28 Oct Blessed Are the Cheesemakers
by Sarah-Kate Lynch
Pour yourself a glass of tawny port and plate a wedge of your favorite blue cheese, and settle in to enjoy a sumptuous, magical novel about the many shades of love — and the delicious sensory experience — involved in making world-renowned cheese.
In her first published novel, Sarah-Kate Lynch proves from the start that she is a food sensualist. Her first chapter starts out with the respectful personification of a catalytic character in the story — the cheese:
“The Princess Grace Memorial Blue sat on the table in front of Abbey, screaming to be eaten…Abbey, as always, was smiling her dreamy smile, her eyes half closed and her head slightly thrown back, as though she were preparing to blow out a candle and make a wish. Well, it was her twenty-ninth birthday, after all, and there would have been candles, too, had not the Princess Grace been a particularly fussy cheese, inclined to expel a pungent foul-smelling aroma if fiddled with in any fashion. Actually, this pernicketiness was what made her so special. She was made with fresh Coolarney milk hand-expressed at daybreak every April 19 and she was treated like royalty from the first tweak of the first teat to the last crumb on the last tongue. She insisted on it. She was that sort of a cheese” (p.1).
The main setting of this fantastical book is County Cork , Ireland , where the soft-hearted Joseph Corrigan (Corrie) and cranky Joseph Feehan (Fee) are two aging cheesemakers who rely on the magic of singing vegetarian milkmaids — who hark along to Roger & Hammerstein’s The Sound of Music — to induce happy cows to provide the milk for their celebrated cheeses. They are long on humor and affection for each other, but woefully short on heirs to take over their beloved cheese making business.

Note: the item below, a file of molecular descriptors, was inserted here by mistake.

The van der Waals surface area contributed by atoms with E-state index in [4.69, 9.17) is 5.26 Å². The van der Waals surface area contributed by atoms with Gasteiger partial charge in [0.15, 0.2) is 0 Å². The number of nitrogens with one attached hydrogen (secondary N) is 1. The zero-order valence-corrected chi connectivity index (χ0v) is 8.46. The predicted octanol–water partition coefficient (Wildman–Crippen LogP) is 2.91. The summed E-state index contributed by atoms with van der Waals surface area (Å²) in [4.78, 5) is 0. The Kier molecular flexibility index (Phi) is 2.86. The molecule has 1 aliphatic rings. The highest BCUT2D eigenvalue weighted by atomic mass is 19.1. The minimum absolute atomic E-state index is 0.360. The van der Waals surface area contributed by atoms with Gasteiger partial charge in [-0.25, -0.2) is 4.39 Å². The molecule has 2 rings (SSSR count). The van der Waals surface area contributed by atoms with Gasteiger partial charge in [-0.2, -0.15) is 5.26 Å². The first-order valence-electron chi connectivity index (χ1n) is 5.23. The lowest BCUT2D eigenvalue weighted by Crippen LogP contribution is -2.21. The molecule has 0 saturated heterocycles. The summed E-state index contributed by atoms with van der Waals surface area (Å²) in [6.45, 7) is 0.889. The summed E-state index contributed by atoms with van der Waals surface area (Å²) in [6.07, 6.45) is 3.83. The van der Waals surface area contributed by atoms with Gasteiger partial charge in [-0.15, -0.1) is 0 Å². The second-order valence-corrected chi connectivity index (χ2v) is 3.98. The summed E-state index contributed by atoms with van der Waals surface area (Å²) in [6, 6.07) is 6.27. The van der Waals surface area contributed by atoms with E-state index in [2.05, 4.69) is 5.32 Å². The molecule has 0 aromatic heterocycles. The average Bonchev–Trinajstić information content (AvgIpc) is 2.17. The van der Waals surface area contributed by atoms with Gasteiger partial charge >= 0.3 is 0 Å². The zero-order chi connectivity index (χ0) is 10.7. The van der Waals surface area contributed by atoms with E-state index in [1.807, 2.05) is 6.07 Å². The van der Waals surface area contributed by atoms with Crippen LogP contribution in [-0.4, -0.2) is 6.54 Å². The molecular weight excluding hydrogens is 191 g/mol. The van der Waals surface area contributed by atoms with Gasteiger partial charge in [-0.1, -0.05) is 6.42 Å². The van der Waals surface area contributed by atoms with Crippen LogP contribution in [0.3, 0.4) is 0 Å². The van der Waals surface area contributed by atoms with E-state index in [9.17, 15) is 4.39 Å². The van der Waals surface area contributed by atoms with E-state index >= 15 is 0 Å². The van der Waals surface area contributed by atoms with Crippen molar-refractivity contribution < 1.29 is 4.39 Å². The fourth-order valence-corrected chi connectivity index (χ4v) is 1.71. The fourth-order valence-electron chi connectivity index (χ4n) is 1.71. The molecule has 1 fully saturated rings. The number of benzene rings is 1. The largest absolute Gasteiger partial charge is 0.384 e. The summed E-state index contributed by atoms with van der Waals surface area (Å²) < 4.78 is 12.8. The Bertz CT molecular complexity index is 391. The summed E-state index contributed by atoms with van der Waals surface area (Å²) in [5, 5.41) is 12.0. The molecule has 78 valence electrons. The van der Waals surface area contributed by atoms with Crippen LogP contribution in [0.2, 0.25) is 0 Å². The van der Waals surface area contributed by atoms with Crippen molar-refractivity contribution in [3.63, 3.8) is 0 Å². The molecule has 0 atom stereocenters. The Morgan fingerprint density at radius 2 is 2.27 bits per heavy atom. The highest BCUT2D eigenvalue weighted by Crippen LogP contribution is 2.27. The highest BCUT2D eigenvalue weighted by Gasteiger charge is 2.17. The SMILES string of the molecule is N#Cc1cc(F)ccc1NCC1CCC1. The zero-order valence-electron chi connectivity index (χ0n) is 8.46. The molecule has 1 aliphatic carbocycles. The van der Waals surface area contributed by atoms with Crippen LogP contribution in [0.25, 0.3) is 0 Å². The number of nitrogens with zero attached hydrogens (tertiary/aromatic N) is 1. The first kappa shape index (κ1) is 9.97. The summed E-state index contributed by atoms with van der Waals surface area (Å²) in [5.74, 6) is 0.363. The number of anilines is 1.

At its core, Blessed Are the Cheesemakers is a love story between two flawed individuals who have the requisite obstacles to overcome before they can live happily ever after: Kit is a fast track Wall Street stockbroker who has suffered personal tragedy, and subsequently becomes self-destructive, losing his job and his high-rise loft in the same day. Abbey is a rudderless ship, falling prey to the abusive relationships that have become such a normal way of life, she doesn’t even recognize the blatant signs of infidelity when they stare her in the face. Both individuals must climb their way out of personal tragedy, becoming healthy and whole, before they can truly commit to each other.
Life’s magical series of events bring Kit and Abbey together to face the challenge of succeeding Corrie and Fee in this delicious fantasy: the alchemy of creating the perfect cheese.
Sarah-Kate Lynch recognizes that with relationships — as with cheese — it takes time and a little magic to produce something meaningful. With the delightfully quirky characters (including three cats named Jesus, Mary, and All The Saints), Ms. Lynch weaves a tale that comes together as magically as curds congeal into a wheel of cheese, and reminds us that life has its little bits of magic scattered throughout.
Also written by Sarah-Kate Lynch:
By Bread Alone
Review by Genny Decker
Genny is a passionate food hobbyist who shares her home and life — and sometimes even her cheese — with husband Lance and cat Ali. Entertaining and candy making are at the top of her recreation list, but she also savors reading (including the occasional non-food book).